Sat, Jul 26, 2003 - Page 8 News List

Editorial: It's time to kill the death penalty

Human rights in this country are about to take another step forward. The Presidential Office's consultative team on human rights has drafted a human-rights bill based on the the Universal Declaration on Human Rights. It stresses protecting human rights and realizing President Chen Shui-bian's (陳水扁) concept of nation-building based on human rights. The bill will not only provide the123 public with more concrete guarantees of their rights, but it will also effectively increase the distance between Taiwan and China. Coming at a time when Hong Kong has just seen massive demonstrations protesting a measure that would abridge many of its people's rights, the bill makes it clear that respect for human rights will is the biggest difference between the two sides of the Taiwan Strait.

The bill adopts many advanced concepts, such as abolishing the death penalty and allowing same-sex couples to adopt children. These are major breakthroughs and deserve kudos. However, they are also highly controversial social issues. Long-running efforts will be needed to realize them in the legal system.

Death-for-death retribution is an outmoded concept. Correcting the psychological and behavioral patterns of criminals so that they can return to society after they have served their punishment is now the goal. However, many serious criminals have caused great harm to society. It is difficult for them to change even after receiving correctional education and treatment. They should remain quarantined from society.

The DPP has long advocated abolishing the death penalty, but public satisfaction with law enforcement and social order has always been low. The idea of using heavy punishment to tackle social chaos is also prevalent. Public support for the death penalty has always been above 70 percent. Such a strong psychological dependence on the death penalty means the government dares not push hard to abolish it. It can only resort to legislative amendments to remove articles requiring mandatory death penalties so that judges can mete out appropriate penalties according to the gravity of the crime.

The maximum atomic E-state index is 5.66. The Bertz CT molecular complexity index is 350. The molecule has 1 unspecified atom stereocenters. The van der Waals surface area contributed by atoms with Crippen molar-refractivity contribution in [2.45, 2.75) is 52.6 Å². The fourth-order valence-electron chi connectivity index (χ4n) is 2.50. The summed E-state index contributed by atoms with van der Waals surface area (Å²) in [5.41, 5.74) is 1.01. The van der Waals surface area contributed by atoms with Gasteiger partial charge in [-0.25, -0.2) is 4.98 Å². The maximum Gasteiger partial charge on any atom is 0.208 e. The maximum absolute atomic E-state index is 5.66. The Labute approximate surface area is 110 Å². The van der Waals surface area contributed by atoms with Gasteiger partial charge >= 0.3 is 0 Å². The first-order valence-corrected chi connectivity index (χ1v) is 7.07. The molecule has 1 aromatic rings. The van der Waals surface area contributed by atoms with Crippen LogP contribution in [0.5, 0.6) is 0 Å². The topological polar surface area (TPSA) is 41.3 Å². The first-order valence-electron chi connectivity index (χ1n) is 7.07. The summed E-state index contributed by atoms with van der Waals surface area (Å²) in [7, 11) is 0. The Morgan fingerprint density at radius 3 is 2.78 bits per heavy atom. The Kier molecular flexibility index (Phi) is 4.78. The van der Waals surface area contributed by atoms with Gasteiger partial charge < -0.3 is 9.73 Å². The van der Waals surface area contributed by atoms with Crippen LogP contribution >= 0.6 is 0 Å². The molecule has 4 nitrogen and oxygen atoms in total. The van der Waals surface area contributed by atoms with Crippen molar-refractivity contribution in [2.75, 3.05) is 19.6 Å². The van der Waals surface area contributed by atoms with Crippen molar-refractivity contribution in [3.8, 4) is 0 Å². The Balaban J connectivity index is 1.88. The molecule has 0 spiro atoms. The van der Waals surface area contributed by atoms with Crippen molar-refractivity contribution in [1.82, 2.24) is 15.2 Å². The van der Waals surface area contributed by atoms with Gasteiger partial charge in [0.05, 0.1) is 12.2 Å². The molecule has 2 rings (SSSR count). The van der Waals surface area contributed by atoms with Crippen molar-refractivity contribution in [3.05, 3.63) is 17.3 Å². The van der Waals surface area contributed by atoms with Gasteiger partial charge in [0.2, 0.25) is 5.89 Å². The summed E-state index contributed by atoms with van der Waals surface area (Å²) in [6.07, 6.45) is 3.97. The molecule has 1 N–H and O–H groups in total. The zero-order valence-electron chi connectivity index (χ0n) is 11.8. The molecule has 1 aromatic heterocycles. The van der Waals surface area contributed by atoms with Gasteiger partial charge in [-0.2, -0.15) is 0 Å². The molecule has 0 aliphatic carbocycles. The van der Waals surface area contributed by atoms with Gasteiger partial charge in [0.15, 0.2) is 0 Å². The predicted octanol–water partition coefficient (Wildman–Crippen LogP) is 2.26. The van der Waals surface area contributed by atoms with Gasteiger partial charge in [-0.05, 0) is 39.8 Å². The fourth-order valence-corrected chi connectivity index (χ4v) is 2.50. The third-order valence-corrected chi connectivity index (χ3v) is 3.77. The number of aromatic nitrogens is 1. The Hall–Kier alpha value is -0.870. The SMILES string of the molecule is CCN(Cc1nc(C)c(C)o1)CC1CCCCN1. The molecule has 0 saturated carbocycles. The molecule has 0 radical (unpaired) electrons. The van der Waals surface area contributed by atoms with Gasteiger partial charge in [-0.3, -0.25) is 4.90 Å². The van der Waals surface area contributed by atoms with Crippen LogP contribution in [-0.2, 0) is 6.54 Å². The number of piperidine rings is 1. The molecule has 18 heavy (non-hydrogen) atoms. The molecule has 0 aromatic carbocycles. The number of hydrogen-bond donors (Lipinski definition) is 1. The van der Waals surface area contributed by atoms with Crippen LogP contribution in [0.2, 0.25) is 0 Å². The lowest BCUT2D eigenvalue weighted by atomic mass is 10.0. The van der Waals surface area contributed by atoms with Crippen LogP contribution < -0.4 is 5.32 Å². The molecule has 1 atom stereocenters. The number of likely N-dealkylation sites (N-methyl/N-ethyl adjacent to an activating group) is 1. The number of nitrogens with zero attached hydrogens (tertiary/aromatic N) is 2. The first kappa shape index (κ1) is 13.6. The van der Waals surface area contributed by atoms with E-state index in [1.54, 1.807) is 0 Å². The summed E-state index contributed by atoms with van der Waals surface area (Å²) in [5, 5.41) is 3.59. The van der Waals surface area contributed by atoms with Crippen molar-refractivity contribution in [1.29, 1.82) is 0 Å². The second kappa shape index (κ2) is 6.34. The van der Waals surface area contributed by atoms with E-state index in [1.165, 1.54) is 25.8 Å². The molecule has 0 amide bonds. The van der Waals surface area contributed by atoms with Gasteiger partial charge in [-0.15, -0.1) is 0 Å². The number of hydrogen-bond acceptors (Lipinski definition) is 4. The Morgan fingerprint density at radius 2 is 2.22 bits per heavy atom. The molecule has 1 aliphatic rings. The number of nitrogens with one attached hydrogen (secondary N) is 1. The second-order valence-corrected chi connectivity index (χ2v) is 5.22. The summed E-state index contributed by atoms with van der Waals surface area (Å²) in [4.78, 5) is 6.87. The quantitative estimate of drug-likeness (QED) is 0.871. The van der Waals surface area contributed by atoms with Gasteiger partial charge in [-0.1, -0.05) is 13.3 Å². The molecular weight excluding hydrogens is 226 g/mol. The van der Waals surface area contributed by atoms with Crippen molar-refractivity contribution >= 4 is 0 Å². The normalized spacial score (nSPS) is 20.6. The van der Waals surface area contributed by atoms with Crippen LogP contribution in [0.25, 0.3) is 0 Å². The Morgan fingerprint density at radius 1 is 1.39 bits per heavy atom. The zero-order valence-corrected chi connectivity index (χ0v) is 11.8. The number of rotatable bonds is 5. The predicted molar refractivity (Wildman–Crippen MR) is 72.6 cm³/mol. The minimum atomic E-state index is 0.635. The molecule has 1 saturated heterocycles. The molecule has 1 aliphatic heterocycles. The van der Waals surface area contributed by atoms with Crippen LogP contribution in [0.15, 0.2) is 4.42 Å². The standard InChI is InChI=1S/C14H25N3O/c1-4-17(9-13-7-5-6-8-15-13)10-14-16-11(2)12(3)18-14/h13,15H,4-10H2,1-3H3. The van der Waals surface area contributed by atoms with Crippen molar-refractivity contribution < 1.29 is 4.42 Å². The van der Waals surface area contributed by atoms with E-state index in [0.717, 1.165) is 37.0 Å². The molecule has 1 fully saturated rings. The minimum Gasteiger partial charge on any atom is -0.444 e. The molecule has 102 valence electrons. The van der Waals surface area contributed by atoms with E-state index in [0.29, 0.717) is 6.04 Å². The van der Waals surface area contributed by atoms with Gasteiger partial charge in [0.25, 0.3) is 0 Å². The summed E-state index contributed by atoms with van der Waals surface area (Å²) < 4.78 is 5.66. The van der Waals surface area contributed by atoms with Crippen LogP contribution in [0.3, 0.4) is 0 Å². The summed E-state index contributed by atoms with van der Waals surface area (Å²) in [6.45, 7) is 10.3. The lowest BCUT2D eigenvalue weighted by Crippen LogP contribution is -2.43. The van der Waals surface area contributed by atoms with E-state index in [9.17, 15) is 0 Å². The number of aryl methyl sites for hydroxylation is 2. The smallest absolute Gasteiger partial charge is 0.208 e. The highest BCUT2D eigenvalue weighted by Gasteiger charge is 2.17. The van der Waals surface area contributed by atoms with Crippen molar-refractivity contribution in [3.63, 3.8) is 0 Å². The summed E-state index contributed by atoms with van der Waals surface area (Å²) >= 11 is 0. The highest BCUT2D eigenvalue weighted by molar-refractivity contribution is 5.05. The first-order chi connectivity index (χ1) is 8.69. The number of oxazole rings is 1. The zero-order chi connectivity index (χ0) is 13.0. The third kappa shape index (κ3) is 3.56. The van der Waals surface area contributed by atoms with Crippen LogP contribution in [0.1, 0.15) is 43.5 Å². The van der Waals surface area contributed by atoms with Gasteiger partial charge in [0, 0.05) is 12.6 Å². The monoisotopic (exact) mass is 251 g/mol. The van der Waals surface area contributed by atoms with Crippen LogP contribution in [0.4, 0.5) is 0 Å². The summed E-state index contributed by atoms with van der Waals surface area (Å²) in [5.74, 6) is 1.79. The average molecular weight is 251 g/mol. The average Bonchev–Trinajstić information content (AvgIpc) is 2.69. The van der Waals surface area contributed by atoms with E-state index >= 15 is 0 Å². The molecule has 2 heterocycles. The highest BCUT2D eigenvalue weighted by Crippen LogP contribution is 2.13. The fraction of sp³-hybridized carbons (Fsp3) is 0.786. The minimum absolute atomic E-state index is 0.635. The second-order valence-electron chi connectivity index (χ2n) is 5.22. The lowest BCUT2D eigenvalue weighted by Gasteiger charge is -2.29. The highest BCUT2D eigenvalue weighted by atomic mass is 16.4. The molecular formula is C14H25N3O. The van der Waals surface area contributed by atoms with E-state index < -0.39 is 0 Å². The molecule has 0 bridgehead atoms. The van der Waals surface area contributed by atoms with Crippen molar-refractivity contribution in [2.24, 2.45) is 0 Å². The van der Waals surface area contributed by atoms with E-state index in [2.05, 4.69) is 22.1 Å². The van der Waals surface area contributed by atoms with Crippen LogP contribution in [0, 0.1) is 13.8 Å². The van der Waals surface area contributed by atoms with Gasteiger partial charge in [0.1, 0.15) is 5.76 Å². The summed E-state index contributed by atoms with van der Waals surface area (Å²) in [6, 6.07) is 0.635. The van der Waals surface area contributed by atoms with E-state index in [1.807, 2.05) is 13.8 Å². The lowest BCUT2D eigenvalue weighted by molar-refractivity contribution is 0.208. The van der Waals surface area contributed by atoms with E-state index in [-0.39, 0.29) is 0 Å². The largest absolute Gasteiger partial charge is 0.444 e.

This country needs to undergo more education about the rule of law before the death penalty can be removed. The public needs to be educated that the death penalty is not the only option for improving law and order. The death penalty may be an effective way to stop criminals from harming others, but it is certainly not the only way to keep major criminals out of society.

Apart from the death penalty, life sentences have long been used to remove criminals from society, but the abuse of parole and amnesties have allowed some serious criminals -- such as Chen Chin-hsing (陳進興) -- to get their sentences reduced. Chen Chin-hsing was sentenced to life in prison but was released. He went on to commit more crimes that shocked the nation, including the kidnap and murder of Pai Hsiao-yen (白曉燕), the daughter of TV entertainer Pai Ping-ping (白冰冰). This caused the public to lose their trust in the concept of life sentences.

Even though the US is a country that attaches importance to human rights, many of its states still have the death penalty. However, several of theses states are gradually adopting the option of life sentences without parole instead of death ? -- largely because of dissatisfaction with the handling of such cases. Far too many people who were sentenced to death have been found to be innocent after spending years, even decades, on death row.

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